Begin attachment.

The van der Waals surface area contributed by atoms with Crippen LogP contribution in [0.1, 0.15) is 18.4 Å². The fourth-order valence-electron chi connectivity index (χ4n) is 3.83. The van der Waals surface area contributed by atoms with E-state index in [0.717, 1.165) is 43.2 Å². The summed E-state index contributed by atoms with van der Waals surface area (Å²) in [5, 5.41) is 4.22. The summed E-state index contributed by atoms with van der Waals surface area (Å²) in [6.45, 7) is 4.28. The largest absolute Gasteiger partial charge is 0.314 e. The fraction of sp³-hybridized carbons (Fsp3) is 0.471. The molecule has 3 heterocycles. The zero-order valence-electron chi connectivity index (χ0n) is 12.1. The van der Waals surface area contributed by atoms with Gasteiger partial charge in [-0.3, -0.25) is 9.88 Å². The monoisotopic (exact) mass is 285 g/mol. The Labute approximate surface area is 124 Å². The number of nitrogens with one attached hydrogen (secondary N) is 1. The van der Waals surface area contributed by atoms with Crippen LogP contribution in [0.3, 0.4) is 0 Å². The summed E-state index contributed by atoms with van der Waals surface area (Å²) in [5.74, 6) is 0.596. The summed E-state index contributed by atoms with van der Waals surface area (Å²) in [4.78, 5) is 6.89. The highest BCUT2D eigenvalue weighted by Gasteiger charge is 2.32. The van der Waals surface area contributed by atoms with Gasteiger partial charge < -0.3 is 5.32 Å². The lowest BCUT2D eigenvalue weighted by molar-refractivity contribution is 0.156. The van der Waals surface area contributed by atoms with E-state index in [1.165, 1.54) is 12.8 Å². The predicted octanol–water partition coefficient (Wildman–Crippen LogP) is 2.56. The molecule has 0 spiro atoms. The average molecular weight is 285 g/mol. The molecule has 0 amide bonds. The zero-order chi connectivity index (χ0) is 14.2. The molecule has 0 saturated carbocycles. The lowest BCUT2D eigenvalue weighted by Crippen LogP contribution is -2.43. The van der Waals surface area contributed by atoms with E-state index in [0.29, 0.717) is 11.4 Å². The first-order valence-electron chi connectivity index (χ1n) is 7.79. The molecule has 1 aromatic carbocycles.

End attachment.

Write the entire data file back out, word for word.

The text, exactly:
The van der Waals surface area contributed by atoms with Crippen LogP contribution in [0.1, 0.15) is 18.4 Å². The fourth-order valence-electron chi connectivity index (χ4n) is 3.83. The van der Waals surface area contributed by atoms with E-state index in [0.717, 1.165) is 43.2 Å². The summed E-state index contributed by atoms with van der Waals surface area (Å²) in [5, 5.41) is 4.22. The summed E-state index contributed by atoms with van der Waals surface area (Å²) in [6.45, 7) is 4.28. The largest absolute Gasteiger partial charge is 0.314 e. The fraction of sp³-hybridized carbons (Fsp3) is 0.471. The molecule has 3 heterocycles. The zero-order valence-electron chi connectivity index (χ0n) is 12.1. The van der Waals surface area contributed by atoms with Gasteiger partial charge in [-0.3, -0.25) is 9.88 Å². The monoisotopic (exact) mass is 285 g/mol. The Labute approximate surface area is 124 Å². The number of nitrogens with one attached hydrogen (secondary N) is 1. The van der Waals surface area contributed by atoms with Crippen LogP contribution in [0.3, 0.4) is 0 Å². The summed E-state index contributed by atoms with van der Waals surface area (Å²) in [5.74, 6) is 0.596. The summed E-state index contributed by atoms with van der Waals surface area (Å²) in [4.78, 5) is 6.89. The highest BCUT2D eigenvalue weighted by Gasteiger charge is 2.32. The van der Waals surface area contributed by atoms with Gasteiger partial charge < -0.3 is 5.32 Å². The lowest BCUT2D eigenvalue weighted by molar-refractivity contribution is 0.156. The van der Waals surface area contributed by atoms with E-state index in [1.165, 1.54) is 12.8 Å². The predicted octanol–water partition coefficient (Wildman–Crippen LogP) is 2.56. The molecule has 0 spiro atoms. The average molecular weight is 285 g/mol. The molecule has 0 amide bonds. The zero-order chi connectivity index (χ0) is 14.2. The molecule has 0 saturated carbocycles. The lowest BCUT2D eigenvalue weighted by Crippen LogP contribution is -2.43. The van der Waals surface area contributed by atoms with E-state index in [0.29, 0.717) is 11.4 Å². The first-order valence-electron chi connectivity index (χ1n) is 7.79. The molecule has 1 aromatic carbocycles.